Seven Days in June
by William Bowles - Investigating Imperialism
30 June 2016
It’s very rare that you see the ruling elite totally at a loss for words: but they were. Gobsmacked and stunned would be accurate descriptions of the look on the political class’s collective face on the morning of June 24, 2016.
It’s the corporate/state media that effectively calls the shots when it comes to national decision-making in the UK these days, so most people assumed that the Remainers would win the previous day’s vote on whether or not the country should remain in Europe.
The pre-voting propaganda was so solidly devoted to the “immigration problem,” that nobody considered the implications of actually exiting from the EU should the Brexiters win the vote.
In fact, it just added to the confusion, the results of which are all too apparent now, with pro and anti at each other’s throats. And all of it, engineered.
However, almost a week after the vote, economist Richard Wolff spelled out the reasons for the result during an interview with the Real News Network:
“It’s perfectly clear that the mass of people wanted to send a message to the old, established, austerity-committed government of David Cameron, that they don’t want him, they don’t want what he does, they don’t believe in any of this. They believe that the leadership of the European Union, what is crushing Greece, etcetera, is not something they want to be part of. They feel victimised by all of that. And the Brexit vote gave them a chance to say no, we don’t want it. Sure, there were racist elements and anti-immigration elements. That’s part of the British political scene. Of course it’s going to play its role, seeking its objectives as part of this.”
[A lightly edited version of this was published in the latest issue of Coldtype, available here as a pdf]
The BBC’s propaganda campaign in favour of remaining had been as relentless as their attacks on Jeremy Corbyn since his election as leader of the Labour Party almost a year ago. So it seemed almost logical that, in a bizarre inversion of reality, that he, not Cameron, is the one they, and the rest of the media, would blame for Brexit. Media watchdog Medialens highlighted one of the meanest media attacks on Corbyn in the days following:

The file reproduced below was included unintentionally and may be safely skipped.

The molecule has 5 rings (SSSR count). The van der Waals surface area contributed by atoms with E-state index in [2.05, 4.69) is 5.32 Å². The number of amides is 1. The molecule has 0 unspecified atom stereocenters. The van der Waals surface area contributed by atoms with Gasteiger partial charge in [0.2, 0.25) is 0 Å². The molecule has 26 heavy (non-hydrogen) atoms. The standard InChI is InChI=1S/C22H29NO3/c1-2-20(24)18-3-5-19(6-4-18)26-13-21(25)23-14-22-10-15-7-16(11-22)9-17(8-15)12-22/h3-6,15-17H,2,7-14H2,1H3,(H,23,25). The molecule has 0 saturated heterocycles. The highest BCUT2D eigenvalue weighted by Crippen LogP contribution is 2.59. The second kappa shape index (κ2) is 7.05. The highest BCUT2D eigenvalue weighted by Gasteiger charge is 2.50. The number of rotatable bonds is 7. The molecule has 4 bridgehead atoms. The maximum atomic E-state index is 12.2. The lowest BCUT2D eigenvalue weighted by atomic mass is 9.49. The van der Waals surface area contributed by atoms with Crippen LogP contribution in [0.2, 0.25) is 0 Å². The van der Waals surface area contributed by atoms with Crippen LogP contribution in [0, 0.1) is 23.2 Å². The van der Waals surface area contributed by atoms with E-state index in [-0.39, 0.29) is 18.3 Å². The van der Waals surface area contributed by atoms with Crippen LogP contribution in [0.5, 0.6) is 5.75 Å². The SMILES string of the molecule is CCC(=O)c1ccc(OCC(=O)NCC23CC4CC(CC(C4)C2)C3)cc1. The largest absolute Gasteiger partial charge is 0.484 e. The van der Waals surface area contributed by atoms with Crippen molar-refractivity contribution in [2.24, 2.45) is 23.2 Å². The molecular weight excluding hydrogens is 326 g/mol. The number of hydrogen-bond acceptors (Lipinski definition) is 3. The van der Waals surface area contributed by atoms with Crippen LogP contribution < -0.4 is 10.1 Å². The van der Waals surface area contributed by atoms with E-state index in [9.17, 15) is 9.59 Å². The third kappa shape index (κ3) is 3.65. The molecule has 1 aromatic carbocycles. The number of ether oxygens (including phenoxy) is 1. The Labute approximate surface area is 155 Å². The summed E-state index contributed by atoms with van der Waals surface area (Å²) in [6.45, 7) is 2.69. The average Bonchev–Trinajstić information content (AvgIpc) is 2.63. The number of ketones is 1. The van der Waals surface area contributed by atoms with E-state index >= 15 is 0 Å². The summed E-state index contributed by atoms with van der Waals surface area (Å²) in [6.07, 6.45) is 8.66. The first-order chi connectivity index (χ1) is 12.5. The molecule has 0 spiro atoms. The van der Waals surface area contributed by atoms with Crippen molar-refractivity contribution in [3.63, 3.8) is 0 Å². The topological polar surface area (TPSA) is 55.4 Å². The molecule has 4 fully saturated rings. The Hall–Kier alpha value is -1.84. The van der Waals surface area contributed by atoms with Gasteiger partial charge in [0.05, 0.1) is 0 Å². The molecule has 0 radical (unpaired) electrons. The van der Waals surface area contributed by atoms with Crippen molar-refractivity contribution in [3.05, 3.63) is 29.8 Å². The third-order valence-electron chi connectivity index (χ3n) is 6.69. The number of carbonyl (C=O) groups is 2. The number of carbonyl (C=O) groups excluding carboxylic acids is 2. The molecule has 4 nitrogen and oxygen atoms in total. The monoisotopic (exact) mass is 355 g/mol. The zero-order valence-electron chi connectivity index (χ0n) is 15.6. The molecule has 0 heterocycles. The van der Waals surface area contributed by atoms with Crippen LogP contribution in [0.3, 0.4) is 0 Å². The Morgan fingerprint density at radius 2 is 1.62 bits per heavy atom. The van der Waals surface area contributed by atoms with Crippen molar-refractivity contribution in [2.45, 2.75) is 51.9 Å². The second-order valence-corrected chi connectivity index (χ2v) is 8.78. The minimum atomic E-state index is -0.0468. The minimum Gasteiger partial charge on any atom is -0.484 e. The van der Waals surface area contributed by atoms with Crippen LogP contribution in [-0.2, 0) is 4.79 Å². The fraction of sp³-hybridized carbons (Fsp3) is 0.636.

“Perhaps the worst example of an anti-Corbyn attack, post-Brexit, was in the Mail on Sunday. A piece by Dan Hodges was illustrated by a Photoshopped image of a malevolent vampiric Corbyn in a coffin with the despicable headline, ‘Labour MUST kill vampire Jezza.’ That this should appear just ten days after Labour MP Jo Cox was brutally murdered is almost beyond belief.” – ‘Killing Corbyn‘, Media Lens, 29 June 2016
Reading what passes for news this past seven days, you’d never know that the real cause of the upset was the Tory Party, which, aside from Cameron’s resignation, has barely been mentioned; for the reality is that it was an internal spat in the Tory Party that started the whole Brexit ball rolling. Instead, the Remain camp feels they’ve been cheated out of victory by their Brexit opponents – wrongly labelled as a bunch of Nazis and xenophobes. This is exactly the way the BBC has been portraying events: images of angry Remainers demonstrating outside Parliament, contrasted with interviews of penitent Brexiters, who have seen the “error of their ways” and wished they’d voted with their ‘internationalist’ brothers and sisters. So no problem taking in the refugees then?
A convenient scapegoat
Initially this was going to be a kind of blow-by-blow diary of the vote and its dramatic outcome, but it’s two stories: one about the UK as a broken capitalist state and its relationship to the EU; the other, much more important story, of the attack on Jeremy Corbyn by his enemies inside and outside the Parliamentary Labour Party in an conspiracy to remove him as leader of the party. Medialens reports:
“Attempts to unseat Corbyn have been supported by Left Foot Forward Ltd, a company set up by Will Straw, which runs the country’s ‘No. 1 left-wing blog’ of the same name. Straw is the son of Jack Straw, who served as Home Secretary and Foreign Secretary under Tony Blair. . . . Will Straw is ‘among a network of longtime Blairite stalwarts trying to re-found the Labour Party – a project demolished by Jeremy Corbyn’s landslide victory in the Labour leadership elections in September 2015.’ “The independent journalist Steve Topple highlights the links between coordinated attacks on Corbyn and a network of Labour figures with direct links to the PR company, Portland Communications…. The PR firm was set up in 2001 by a former adviser to Blair. Its clients include the World Economic Forum, the EU, the UK government, Barclays Bank and large companies, including Morrisons and Nestle.” (Ibid)
All this is reminiscent of the dirty tricks the Establishment used against a previous Labour Prime Minister, Harold Wilson, in 1976, as Ann Talbot of WSWS reminded us in 2006: